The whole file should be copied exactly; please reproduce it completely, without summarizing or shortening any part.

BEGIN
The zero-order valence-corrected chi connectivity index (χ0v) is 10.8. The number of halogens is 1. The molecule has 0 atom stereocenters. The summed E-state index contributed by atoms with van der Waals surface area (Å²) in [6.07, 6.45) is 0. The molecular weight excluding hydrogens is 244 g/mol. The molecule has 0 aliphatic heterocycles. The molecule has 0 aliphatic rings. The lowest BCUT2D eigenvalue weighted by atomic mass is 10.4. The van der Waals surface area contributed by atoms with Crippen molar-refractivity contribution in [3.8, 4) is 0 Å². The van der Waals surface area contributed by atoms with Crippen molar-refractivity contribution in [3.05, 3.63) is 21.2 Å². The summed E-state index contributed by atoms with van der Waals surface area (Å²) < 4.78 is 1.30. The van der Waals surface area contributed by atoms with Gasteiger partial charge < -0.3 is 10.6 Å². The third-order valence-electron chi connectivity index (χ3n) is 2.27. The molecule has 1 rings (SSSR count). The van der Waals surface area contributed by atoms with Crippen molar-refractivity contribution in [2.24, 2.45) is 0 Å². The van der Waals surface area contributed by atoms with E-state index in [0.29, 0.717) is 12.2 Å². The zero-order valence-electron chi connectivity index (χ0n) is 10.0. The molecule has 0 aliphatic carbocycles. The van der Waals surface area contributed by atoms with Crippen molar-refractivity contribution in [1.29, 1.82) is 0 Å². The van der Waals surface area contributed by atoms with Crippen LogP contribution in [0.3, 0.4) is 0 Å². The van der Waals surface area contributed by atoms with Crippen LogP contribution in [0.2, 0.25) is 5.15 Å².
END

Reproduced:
The zero-order valence-corrected chi connectivity index (χ0v) is 10.8. The number of halogens is 1. The molecule has 0 atom stereocenters. The summed E-state index contributed by atoms with van der Waals surface area (Å²) in [6.07, 6.45) is 0. The molecular weight excluding hydrogens is 244 g/mol. The molecule has 0 aliphatic heterocycles. The molecule has 0 aliphatic rings. The lowest BCUT2D eigenvalue weighted by atomic mass is 10.4. The van der Waals surface area contributed by atoms with Crippen molar-refractivity contribution in [3.8, 4) is 0 Å². The van der Waals surface area contributed by atoms with Crippen molar-refractivity contribution in [3.05, 3.63) is 21.2 Å². The summed E-state index contributed by atoms with van der Waals surface area (Å²) < 4.78 is 1.30. The van der Waals surface area contributed by atoms with Gasteiger partial charge < -0.3 is 10.6 Å². The third-order valence-electron chi connectivity index (χ3n) is 2.27. The molecule has 1 rings (SSSR count). The van der Waals surface area contributed by atoms with Crippen molar-refractivity contribution in [2.24, 2.45) is 0 Å². The van der Waals surface area contributed by atoms with E-state index in [0.29, 0.717) is 12.2 Å². The zero-order valence-electron chi connectivity index (χ0n) is 10.0. The molecule has 0 aliphatic carbocycles. The van der Waals surface area contributed by atoms with Crippen molar-refractivity contribution in [1.29, 1.82) is 0 Å². The van der Waals surface area contributed by atoms with Crippen LogP contribution in [0.3, 0.4) is 0 Å². The van der Waals surface area contributed by atoms with Crippen LogP contribution in [0.2, 0.25) is 5.15 Å².